General health tips for people with sickle cell disease

Home treatment for sickle cell disease includes steps you can take not only to control pain symptoms but also to prevent some of the complications caused by the disease. If you and your doctor have developed a plan for home treatment of symptoms, be sure to follow your plan.

Prevent severe childhood infection.

  • Give your child with sickle cell disease regular doses of a prescribed antibiotic until age 5.
  • Get your child immunized on schedule. Standard immunizations include Haemophilus influenzae type B [Hib], hepatitis B, pneumococcal, and flu shots. For more information, see the topic Immunizations.

Avoid dehydration to prevent sickling.

  • Drink a lot of water and other fluids. Drink extra fluids before, during, and after exertion and when in the heat. Children should keep a water bottle with them during school, play, and outings.
  • Avoid alcohol. Alcohol use can lead to dehydration.

Avoid conditions that lower the oxygen levels in your blood.

  • Avoid high altitudes. The air at high altitudes, such as in an unpressurized airplane or in the mountains at altitudes greater than 5000 ft (1524 m), has less oxygen than at sea level. Most people won't have problems if they are flying only for a short time (less than 4 to 6 hours) on a commercial flight.
  • Avoid cigarette smoke. Smoking and secondhand smoke reduce the amount of oxygen in your bloodstream.

Manage and avoid stress. For more information, see the topic Stress Management.

Get plenty of sleep.Avoid fatigue.

Avoid cold temperatures and wind. Avoid cold air, wind, and water. Dress in layers in cold weather to avoid sudden temperature change. Cold temperatures can increase sickling and trigger a painful event.

Get an eye exam every year to prevent eye damage or blindness. Have your child's eyes checked during the newborn period and again at all routine well-child visits.1 And get routine eye exams as an adult. Try to go to a doctor who specializes in eye problems (ophthalmologist).

Educate yourself.

  • Learn to recognize serious symptoms. Partner with your doctor, using your experience with the disease and your doctor's expertise. Make a plan for how to treat pain at home and when to seek medical care for severe pain and symptoms. Serious warning signs include:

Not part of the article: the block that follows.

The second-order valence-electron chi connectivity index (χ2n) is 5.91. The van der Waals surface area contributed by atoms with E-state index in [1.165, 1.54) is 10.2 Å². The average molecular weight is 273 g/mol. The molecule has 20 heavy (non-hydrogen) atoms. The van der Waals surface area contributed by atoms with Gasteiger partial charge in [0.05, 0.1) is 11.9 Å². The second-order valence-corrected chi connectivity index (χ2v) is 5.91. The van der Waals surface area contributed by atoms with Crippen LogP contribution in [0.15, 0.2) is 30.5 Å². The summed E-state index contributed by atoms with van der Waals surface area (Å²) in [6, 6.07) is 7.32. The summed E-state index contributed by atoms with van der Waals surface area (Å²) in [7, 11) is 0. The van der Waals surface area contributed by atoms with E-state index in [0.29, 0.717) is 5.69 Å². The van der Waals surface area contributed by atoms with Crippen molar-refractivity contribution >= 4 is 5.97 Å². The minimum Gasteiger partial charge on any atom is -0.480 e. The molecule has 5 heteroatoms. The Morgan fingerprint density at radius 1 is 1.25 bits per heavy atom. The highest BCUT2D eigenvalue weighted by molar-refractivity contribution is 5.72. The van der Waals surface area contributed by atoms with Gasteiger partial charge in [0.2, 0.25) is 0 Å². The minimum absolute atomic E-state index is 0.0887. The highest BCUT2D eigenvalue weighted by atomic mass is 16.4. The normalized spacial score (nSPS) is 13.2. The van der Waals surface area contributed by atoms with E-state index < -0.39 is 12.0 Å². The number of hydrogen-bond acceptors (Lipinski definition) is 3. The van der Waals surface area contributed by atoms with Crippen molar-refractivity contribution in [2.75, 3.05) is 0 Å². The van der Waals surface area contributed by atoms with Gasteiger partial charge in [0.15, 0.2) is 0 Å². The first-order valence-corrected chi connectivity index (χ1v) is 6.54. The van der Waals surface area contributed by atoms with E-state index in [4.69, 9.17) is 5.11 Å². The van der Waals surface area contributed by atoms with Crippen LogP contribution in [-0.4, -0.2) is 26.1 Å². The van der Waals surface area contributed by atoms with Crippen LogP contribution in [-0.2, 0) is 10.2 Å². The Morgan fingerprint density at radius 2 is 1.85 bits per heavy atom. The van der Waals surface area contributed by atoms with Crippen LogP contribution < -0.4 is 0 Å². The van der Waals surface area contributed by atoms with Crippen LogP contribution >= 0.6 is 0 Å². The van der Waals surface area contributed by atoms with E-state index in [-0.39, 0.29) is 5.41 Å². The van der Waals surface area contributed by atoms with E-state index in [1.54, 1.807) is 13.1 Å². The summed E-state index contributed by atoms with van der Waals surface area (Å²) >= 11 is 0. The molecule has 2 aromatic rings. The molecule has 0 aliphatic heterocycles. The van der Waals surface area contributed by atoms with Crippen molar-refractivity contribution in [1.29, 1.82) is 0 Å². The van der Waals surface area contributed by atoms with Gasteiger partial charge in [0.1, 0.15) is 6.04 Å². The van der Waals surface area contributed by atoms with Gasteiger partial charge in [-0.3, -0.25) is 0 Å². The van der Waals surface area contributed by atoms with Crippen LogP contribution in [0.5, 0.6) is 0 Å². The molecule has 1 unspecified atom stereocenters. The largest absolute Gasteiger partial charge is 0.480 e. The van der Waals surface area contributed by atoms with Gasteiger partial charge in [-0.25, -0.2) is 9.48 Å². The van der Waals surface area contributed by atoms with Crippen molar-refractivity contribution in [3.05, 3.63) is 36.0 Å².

• Fever higher than 101°F (38.33°C).
    • Severe cough.
    • Difficulty breathing or shortness of breath.
    • Chest pain.
    • Severe abdominal (belly) pain.
    • Repeated vomiting or persistent diarrhea.
    • A sudden increase in the size of your or your child's spleen. (Learn from your doctor how to feel your child's spleen to monitor its size.)
    • Increased paleness.
    • Lightheadedness.
    • Sudden onset of weakness.
    • Sudden onset of numbness or tingling in the hands, feet, fingers, or toes (even if it goes away on its own).
    • Sudden development of poor balance and poor coordination when walking (even if it goes away on its own).
    • Confusion (even if it goes away on its own).
    • Garbled speech or an inability to speak (even if it goes away on its own).
    • Sudden change in vision.
    • Severe headache.
    • Loss of consciousness.
    • Persistent erection of the penis (priapism) that lasts more than 3 hours or is extremely painful.
    • Severe pain that can't be relieved with the usual prescription painkilling drugs or other pain-relief methods.
  • Learn about proper diet and dietary supplements.
    • A balanced diet helps keep the body's immune system strong. Your doctor or a nutritionist may be a good source of information about proper diet.
    • Folic acid supplements are often prescribed to aid the bone marrow's production of red blood cells.2
    • Getting the right nutrition on a daily basis will help children with sickle cell disease reach their full growth potential.

Citations

  1. American Academy of Pediatrics, et al. (2003, reaffirmed 2007). Policy statement: Eye examination in infants, children, and young adults by pediatricians. Pediatrics, 111(4): 902–907.
  2. Steinberg MH (2008). Sickle cell disease and associated hemoglobinopathies. In L Goldman, D Ausiello, eds., Cecil Medicine, 23rd ed., pp. 1217–1226. Philadelphia: Saunders Elsevier.

Last Updated: December 9, 2008

Author: Debby Golonka, MPH

Medical Review: Anne C. Poinier, MD - Internal Medicine & Martin Steinberg, MD - Hematology

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